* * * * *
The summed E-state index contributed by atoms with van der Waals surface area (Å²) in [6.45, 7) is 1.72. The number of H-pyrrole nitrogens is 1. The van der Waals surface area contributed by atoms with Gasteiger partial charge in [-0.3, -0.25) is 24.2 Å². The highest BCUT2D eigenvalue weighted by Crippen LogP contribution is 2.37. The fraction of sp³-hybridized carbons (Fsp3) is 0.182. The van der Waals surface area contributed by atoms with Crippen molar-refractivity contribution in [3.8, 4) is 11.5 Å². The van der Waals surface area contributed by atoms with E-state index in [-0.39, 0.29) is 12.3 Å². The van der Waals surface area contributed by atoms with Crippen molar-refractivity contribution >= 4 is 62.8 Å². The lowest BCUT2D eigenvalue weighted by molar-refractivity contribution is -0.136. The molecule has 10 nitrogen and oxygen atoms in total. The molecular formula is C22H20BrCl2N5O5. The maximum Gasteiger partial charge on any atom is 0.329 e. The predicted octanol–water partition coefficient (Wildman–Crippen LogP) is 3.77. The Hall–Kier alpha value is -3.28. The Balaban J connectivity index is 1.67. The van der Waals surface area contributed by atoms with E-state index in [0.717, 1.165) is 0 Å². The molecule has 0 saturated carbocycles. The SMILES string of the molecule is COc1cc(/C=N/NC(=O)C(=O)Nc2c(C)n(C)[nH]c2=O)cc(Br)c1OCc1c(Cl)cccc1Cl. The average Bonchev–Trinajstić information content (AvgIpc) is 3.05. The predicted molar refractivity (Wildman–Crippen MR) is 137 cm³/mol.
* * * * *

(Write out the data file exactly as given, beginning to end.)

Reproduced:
The summed E-state index contributed by atoms with van der Waals surface area (Å²) in [6.45, 7) is 1.72. The number of H-pyrrole nitrogens is 1. The van der Waals surface area contributed by atoms with Gasteiger partial charge in [-0.3, -0.25) is 24.2 Å². The highest BCUT2D eigenvalue weighted by Crippen LogP contribution is 2.37. The fraction of sp³-hybridized carbons (Fsp3) is 0.182. The van der Waals surface area contributed by atoms with Crippen molar-refractivity contribution in [3.8, 4) is 11.5 Å². The van der Waals surface area contributed by atoms with E-state index in [-0.39, 0.29) is 12.3 Å². The van der Waals surface area contributed by atoms with Crippen molar-refractivity contribution >= 4 is 62.8 Å². The lowest BCUT2D eigenvalue weighted by molar-refractivity contribution is -0.136. The molecule has 10 nitrogen and oxygen atoms in total. The molecular formula is C22H20BrCl2N5O5. The maximum Gasteiger partial charge on any atom is 0.329 e. The predicted octanol–water partition coefficient (Wildman–Crippen LogP) is 3.77. The Hall–Kier alpha value is -3.28. The Balaban J connectivity index is 1.67. The van der Waals surface area contributed by atoms with E-state index in [0.717, 1.165) is 0 Å². The molecule has 0 saturated carbocycles. The SMILES string of the molecule is COc1cc(/C=N/NC(=O)C(=O)Nc2c(C)n(C)[nH]c2=O)cc(Br)c1OCc1c(Cl)cccc1Cl. The average Bonchev–Trinajstić information content (AvgIpc) is 3.05. The predicted molar refractivity (Wildman–Crippen MR) is 137 cm³/mol.